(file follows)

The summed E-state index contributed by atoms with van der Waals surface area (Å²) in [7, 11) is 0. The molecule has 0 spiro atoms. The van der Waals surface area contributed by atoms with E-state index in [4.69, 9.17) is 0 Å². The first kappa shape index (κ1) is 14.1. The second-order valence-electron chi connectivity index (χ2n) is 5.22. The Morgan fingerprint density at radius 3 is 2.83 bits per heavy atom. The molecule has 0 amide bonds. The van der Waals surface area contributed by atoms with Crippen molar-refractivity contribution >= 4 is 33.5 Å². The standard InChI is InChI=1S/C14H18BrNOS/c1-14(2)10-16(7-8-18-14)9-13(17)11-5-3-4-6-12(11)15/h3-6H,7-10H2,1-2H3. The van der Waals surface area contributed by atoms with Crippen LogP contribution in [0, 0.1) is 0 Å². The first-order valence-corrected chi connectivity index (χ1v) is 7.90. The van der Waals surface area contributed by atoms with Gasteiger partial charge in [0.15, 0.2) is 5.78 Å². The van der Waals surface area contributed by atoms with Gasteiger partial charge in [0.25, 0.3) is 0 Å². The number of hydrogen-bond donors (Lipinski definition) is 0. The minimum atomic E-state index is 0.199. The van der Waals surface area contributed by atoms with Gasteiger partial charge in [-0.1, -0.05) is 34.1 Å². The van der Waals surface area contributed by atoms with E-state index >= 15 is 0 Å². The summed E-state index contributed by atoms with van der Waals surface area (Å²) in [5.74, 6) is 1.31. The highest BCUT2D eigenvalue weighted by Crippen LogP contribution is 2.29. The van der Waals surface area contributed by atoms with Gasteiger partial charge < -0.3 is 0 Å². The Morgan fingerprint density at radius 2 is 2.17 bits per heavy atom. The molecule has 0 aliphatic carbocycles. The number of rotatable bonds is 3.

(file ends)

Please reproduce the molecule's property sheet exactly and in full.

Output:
The summed E-state index contributed by atoms with van der Waals surface area (Å²) in [7, 11) is 0. The molecule has 0 spiro atoms. The van der Waals surface area contributed by atoms with E-state index in [4.69, 9.17) is 0 Å². The first kappa shape index (κ1) is 14.1. The second-order valence-electron chi connectivity index (χ2n) is 5.22. The Morgan fingerprint density at radius 3 is 2.83 bits per heavy atom. The molecule has 0 amide bonds. The van der Waals surface area contributed by atoms with Crippen molar-refractivity contribution >= 4 is 33.5 Å². The standard InChI is InChI=1S/C14H18BrNOS/c1-14(2)10-16(7-8-18-14)9-13(17)11-5-3-4-6-12(11)15/h3-6H,7-10H2,1-2H3. The van der Waals surface area contributed by atoms with Crippen LogP contribution in [0, 0.1) is 0 Å². The first-order valence-corrected chi connectivity index (χ1v) is 7.90. The van der Waals surface area contributed by atoms with Gasteiger partial charge in [0.15, 0.2) is 5.78 Å². The van der Waals surface area contributed by atoms with Gasteiger partial charge in [0.25, 0.3) is 0 Å². The number of hydrogen-bond donors (Lipinski definition) is 0. The minimum atomic E-state index is 0.199. The van der Waals surface area contributed by atoms with Gasteiger partial charge in [-0.1, -0.05) is 34.1 Å². The van der Waals surface area contributed by atoms with E-state index >= 15 is 0 Å². The summed E-state index contributed by atoms with van der Waals surface area (Å²) in [5.74, 6) is 1.31. The highest BCUT2D eigenvalue weighted by Crippen LogP contribution is 2.29. The van der Waals surface area contributed by atoms with Gasteiger partial charge < -0.3 is 0 Å². The Morgan fingerprint density at radius 2 is 2.17 bits per heavy atom. The molecule has 0 aliphatic carbocycles. The number of rotatable bonds is 3.